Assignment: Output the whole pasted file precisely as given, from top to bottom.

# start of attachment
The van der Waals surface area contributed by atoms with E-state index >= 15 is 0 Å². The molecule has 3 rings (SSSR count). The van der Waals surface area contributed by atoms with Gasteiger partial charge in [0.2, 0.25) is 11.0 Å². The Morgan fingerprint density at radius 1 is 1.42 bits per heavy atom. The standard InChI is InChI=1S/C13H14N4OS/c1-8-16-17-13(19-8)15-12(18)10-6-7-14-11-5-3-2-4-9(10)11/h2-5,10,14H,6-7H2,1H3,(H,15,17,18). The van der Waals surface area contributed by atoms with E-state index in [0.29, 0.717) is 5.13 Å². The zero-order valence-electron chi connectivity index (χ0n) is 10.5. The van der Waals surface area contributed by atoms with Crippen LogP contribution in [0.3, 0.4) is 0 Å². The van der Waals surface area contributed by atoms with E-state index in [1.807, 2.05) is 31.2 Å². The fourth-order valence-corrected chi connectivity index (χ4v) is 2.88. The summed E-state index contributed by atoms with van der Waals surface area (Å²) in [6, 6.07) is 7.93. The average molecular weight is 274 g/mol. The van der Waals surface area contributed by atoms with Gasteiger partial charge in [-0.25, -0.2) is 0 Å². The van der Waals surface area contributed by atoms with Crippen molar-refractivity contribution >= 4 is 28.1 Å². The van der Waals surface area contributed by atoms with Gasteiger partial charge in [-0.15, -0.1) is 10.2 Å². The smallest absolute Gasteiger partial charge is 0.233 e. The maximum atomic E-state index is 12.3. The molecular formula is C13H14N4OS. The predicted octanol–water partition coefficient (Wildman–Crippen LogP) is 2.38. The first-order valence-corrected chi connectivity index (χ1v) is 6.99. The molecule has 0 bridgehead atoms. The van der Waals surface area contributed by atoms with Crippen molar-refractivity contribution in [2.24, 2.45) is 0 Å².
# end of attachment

The van der Waals surface area contributed by atoms with E-state index >= 15 is 0 Å². The molecule has 3 rings (SSSR count). The van der Waals surface area contributed by atoms with Gasteiger partial charge in [0.2, 0.25) is 11.0 Å². The Morgan fingerprint density at radius 1 is 1.42 bits per heavy atom. The standard InChI is InChI=1S/C13H14N4OS/c1-8-16-17-13(19-8)15-12(18)10-6-7-14-11-5-3-2-4-9(10)11/h2-5,10,14H,6-7H2,1H3,(H,15,17,18). The van der Waals surface area contributed by atoms with E-state index in [0.29, 0.717) is 5.13 Å². The zero-order valence-electron chi connectivity index (χ0n) is 10.5. The van der Waals surface area contributed by atoms with Crippen LogP contribution in [0.3, 0.4) is 0 Å². The van der Waals surface area contributed by atoms with E-state index in [1.807, 2.05) is 31.2 Å². The fourth-order valence-corrected chi connectivity index (χ4v) is 2.88. The summed E-state index contributed by atoms with van der Waals surface area (Å²) in [6, 6.07) is 7.93. The average molecular weight is 274 g/mol. The van der Waals surface area contributed by atoms with Gasteiger partial charge in [-0.25, -0.2) is 0 Å². The van der Waals surface area contributed by atoms with Crippen molar-refractivity contribution >= 4 is 28.1 Å². The van der Waals surface area contributed by atoms with Gasteiger partial charge in [-0.15, -0.1) is 10.2 Å². The smallest absolute Gasteiger partial charge is 0.233 e. The maximum atomic E-state index is 12.3. The molecular formula is C13H14N4OS. The predicted octanol–water partition coefficient (Wildman–Crippen LogP) is 2.38. The first-order valence-corrected chi connectivity index (χ1v) is 6.99. The molecule has 0 bridgehead atoms. The van der Waals surface area contributed by atoms with Crippen molar-refractivity contribution in [2.24, 2.45) is 0 Å².